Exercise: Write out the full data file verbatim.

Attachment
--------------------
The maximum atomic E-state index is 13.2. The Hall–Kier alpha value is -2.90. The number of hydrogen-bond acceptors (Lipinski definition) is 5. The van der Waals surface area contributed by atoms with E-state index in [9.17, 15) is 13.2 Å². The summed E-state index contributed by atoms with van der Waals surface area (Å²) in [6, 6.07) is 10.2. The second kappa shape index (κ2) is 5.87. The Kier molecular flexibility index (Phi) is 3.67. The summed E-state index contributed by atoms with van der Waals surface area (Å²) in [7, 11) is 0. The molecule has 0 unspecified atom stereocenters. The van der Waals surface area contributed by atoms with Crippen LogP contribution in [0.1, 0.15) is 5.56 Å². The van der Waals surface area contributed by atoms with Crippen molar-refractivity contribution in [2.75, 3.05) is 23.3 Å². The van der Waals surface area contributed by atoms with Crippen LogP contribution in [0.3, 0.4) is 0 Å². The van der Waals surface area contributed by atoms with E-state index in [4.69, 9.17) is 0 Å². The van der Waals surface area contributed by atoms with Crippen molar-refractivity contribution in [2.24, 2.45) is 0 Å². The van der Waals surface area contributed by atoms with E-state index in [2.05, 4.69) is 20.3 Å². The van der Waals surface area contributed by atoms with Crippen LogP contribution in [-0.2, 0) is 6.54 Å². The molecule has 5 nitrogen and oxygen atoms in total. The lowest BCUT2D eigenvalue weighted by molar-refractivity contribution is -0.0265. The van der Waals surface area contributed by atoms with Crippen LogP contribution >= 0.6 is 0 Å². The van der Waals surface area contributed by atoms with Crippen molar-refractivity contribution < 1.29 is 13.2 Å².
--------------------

The maximum atomic E-state index is 13.2. The Hall–Kier alpha value is -2.90. The number of hydrogen-bond acceptors (Lipinski definition) is 5. The van der Waals surface area contributed by atoms with E-state index in [9.17, 15) is 13.2 Å². The summed E-state index contributed by atoms with van der Waals surface area (Å²) in [6, 6.07) is 10.2. The second kappa shape index (κ2) is 5.87. The Kier molecular flexibility index (Phi) is 3.67. The summed E-state index contributed by atoms with van der Waals surface area (Å²) in [7, 11) is 0. The molecule has 0 unspecified atom stereocenters. The van der Waals surface area contributed by atoms with Crippen LogP contribution in [0.1, 0.15) is 5.56 Å². The van der Waals surface area contributed by atoms with Crippen molar-refractivity contribution in [2.75, 3.05) is 23.3 Å². The van der Waals surface area contributed by atoms with Crippen LogP contribution in [0.3, 0.4) is 0 Å². The van der Waals surface area contributed by atoms with E-state index in [4.69, 9.17) is 0 Å². The van der Waals surface area contributed by atoms with Crippen molar-refractivity contribution in [2.24, 2.45) is 0 Å². The van der Waals surface area contributed by atoms with E-state index in [2.05, 4.69) is 20.3 Å². The van der Waals surface area contributed by atoms with Crippen LogP contribution in [-0.2, 0) is 6.54 Å². The molecule has 5 nitrogen and oxygen atoms in total. The lowest BCUT2D eigenvalue weighted by molar-refractivity contribution is -0.0265. The van der Waals surface area contributed by atoms with Crippen LogP contribution >= 0.6 is 0 Å². The van der Waals surface area contributed by atoms with Crippen molar-refractivity contribution < 1.29 is 13.2 Å².